The Queen has opened a new session of Parliament with a speech setting out her Government’s legislative agenda. Whilst the forthcoming Immigration Bill obtained an early mention, the speech contained very little on the specifics:
“An immigration bill, ending free movement, will lay the foundation for a fair, modern and global immigration system. My Government remains committed to ensuring that resident European citizens, who have built their lives in and contributed so much to, the United Kingdom, have the right to remain. The bill will include measures to reinforce this commitment.”
Nothing very new there. We already know that the Government is working on a new framework for immigration control to take effect from January 2021.
A little more colour is provided by the background briefing notes published by number 10. In his introduction the Prime Minister emphasises his intention to:
“..seize the opportunities that Brexit will bring to take back control of our borders, our monies and our laws. Once again we will be in charge of our own trading policy and our fishing waters, and we will pave the way for a new points based immigration system.”
Emphasis must be on the word “new” – we have after all had a points-based system in the UK since 2008. It is likely that the focus on the new global points based system will be on the attributes of individual economic migrants and the skills and qualities they can bring to the UK rather than the caps, quotas and sponsor compliance that prevailed for many years. We will need to wait until January 2020 and the publication of the MAC report before the structure of a new PBS scheme begins to take shape.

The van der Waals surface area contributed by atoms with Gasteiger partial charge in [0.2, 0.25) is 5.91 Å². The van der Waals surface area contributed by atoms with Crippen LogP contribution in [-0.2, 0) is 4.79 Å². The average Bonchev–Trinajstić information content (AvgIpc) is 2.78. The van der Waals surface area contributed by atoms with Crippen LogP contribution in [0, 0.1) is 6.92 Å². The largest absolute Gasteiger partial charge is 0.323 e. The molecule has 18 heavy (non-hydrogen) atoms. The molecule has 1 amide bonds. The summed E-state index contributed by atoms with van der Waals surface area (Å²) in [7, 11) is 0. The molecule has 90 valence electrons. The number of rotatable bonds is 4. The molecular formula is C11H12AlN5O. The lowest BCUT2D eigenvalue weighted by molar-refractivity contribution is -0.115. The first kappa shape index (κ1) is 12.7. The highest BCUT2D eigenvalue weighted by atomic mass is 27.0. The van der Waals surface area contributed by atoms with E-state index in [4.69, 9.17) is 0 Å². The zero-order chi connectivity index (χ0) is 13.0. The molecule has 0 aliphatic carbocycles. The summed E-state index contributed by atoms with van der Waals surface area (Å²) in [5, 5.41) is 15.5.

In the meantime the main elements of the Immigration Bill will act to facilitate the Brexit transition and enforce citizen’s rights. The key provisions will:
- End the free movement of EU citizens under UK law.
- Give the executive the power to align treatment of EU citizens arriving after January 2021 with non-EU citizens, and to maintain the treatment of EU citizens resident in the UK before exit day.
- Clarify the immigration status of Irish citizens in the UK once the free movement rules are removed from UK law.
- Confirm the deadline for applications to be made under the EU Settlement Scheme.
- Give EU citizens and their family members who apply a right of appeal against EU Settlement Scheme decisions.
The Government is not in a position to implement it’s legislative agenda as it does not hold a majority in Parliament. This Queen’s Speech therefore can be seen more as a manifesto commitment or statement of intent. A general election is inevitable in the near future. First however is the crucial question of whether a deal can be reached with the EU and ratified by Parliament by 31 October.